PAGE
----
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St. Augustine on Pelagius’ Heretical Ambiguity
MHFM: We’ve often pointed out that heretics frequently contradict themselves. The teaching of the Church is that when heretics teach heresies, but disguise those heresies in contradictions or ambiguity, the heretics must be held to their heretical meaning. St. Augustine gives us another example of this when discussing Pelagius, whose writings taught the heresy that infants can be saved without baptism. Yet, when Pelagius was in a certain setting (and under pressure) he condemned that idea with his words.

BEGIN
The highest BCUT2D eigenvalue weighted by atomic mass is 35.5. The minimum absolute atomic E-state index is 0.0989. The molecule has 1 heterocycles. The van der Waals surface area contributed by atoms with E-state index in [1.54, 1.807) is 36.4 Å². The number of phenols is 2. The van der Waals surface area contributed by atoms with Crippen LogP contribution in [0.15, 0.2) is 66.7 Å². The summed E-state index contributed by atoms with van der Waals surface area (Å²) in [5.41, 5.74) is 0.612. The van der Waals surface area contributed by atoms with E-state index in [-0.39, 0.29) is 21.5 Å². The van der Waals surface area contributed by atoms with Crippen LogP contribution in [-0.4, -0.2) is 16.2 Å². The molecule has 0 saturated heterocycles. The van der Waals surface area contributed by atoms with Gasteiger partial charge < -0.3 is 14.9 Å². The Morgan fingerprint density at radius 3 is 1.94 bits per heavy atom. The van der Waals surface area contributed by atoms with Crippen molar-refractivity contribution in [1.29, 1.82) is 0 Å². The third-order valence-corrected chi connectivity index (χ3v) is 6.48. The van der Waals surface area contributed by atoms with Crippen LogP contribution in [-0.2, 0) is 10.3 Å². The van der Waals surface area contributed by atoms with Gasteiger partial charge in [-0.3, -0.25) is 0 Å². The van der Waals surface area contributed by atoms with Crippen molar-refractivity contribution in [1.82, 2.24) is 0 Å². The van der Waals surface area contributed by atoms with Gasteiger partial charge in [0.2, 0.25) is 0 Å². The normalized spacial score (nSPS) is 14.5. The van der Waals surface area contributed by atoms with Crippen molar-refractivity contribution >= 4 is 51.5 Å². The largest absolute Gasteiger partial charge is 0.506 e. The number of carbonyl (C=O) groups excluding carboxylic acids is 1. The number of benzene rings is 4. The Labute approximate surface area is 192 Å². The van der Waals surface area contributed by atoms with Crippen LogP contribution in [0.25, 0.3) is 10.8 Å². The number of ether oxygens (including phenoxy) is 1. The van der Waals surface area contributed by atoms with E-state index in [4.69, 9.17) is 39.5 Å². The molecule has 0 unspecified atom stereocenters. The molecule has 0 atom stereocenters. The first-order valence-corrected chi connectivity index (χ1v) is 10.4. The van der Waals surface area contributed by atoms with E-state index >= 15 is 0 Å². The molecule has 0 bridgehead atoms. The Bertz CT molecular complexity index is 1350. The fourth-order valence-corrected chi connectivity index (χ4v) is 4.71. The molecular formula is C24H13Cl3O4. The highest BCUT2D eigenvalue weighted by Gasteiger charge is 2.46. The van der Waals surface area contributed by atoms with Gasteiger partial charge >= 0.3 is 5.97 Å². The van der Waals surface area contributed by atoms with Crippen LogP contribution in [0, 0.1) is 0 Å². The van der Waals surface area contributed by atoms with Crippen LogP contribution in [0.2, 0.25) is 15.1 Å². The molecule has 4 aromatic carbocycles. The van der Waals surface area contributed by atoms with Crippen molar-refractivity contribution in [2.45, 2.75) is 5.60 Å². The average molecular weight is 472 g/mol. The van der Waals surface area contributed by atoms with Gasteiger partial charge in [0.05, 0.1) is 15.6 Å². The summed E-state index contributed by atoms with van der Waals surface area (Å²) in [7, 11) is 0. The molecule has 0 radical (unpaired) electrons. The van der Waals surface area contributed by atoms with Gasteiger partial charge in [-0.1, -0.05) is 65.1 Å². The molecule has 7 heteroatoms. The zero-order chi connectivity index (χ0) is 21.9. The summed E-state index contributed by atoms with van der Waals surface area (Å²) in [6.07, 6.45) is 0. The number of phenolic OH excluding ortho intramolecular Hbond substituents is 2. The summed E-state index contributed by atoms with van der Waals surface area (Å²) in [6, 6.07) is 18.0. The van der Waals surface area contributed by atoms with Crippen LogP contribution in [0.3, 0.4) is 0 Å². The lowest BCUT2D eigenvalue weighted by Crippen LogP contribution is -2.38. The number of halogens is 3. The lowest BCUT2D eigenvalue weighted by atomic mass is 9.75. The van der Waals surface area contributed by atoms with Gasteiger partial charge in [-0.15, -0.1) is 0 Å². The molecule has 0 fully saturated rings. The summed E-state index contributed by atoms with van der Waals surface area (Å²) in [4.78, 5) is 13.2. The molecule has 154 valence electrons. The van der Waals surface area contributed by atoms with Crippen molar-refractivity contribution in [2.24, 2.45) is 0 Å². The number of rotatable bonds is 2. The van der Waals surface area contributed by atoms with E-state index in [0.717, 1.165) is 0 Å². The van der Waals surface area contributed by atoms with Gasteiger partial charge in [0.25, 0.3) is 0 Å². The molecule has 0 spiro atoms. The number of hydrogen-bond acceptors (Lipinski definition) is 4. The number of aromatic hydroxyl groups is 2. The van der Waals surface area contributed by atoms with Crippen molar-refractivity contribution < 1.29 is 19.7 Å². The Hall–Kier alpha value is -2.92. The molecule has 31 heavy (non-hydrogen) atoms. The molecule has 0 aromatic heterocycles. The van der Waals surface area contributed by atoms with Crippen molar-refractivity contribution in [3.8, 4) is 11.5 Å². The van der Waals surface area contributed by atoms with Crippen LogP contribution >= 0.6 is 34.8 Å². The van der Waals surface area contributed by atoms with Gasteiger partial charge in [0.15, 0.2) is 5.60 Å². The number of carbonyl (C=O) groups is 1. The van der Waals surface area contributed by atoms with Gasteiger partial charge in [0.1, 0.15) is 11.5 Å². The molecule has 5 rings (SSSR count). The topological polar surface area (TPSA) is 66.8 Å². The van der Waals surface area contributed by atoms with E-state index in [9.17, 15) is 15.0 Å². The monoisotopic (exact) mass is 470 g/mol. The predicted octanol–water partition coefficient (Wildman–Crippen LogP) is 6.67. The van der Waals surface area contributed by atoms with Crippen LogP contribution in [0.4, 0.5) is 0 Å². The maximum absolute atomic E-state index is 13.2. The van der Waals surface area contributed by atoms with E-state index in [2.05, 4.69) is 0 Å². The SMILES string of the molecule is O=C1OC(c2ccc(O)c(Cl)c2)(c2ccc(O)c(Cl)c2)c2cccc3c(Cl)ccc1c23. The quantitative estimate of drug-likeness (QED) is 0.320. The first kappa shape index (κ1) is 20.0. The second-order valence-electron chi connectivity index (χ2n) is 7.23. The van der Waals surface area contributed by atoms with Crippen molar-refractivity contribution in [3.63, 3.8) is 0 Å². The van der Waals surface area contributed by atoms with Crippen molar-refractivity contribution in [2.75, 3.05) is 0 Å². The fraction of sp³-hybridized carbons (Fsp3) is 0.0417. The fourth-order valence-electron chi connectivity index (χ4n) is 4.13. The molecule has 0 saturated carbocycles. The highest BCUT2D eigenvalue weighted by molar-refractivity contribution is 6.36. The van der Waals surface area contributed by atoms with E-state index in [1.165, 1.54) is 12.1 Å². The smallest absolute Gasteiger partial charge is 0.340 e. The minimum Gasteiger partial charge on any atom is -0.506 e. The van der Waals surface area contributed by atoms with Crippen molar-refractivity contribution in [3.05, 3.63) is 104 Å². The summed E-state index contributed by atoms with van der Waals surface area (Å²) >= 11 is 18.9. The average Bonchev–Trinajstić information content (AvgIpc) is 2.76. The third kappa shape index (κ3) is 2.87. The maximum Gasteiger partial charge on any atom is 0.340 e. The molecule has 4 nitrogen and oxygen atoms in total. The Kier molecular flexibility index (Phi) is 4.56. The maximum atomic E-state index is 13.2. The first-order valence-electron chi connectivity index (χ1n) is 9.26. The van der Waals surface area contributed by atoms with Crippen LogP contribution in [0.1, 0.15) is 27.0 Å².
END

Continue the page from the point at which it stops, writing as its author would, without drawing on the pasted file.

St. Augustine, Against Julian, Book 1, Chap. 5: “Pelagius, fearing to be condemned by them [i.e. Catholic judges], condemned those who think this [i.e. that ‘infants even if they are not baptized have eternal life’], and he is certainly to be condemned with those whom he condemned, because he held in his heart what he denied with his mouth. For what is anathematized in his words is found in his writings.”
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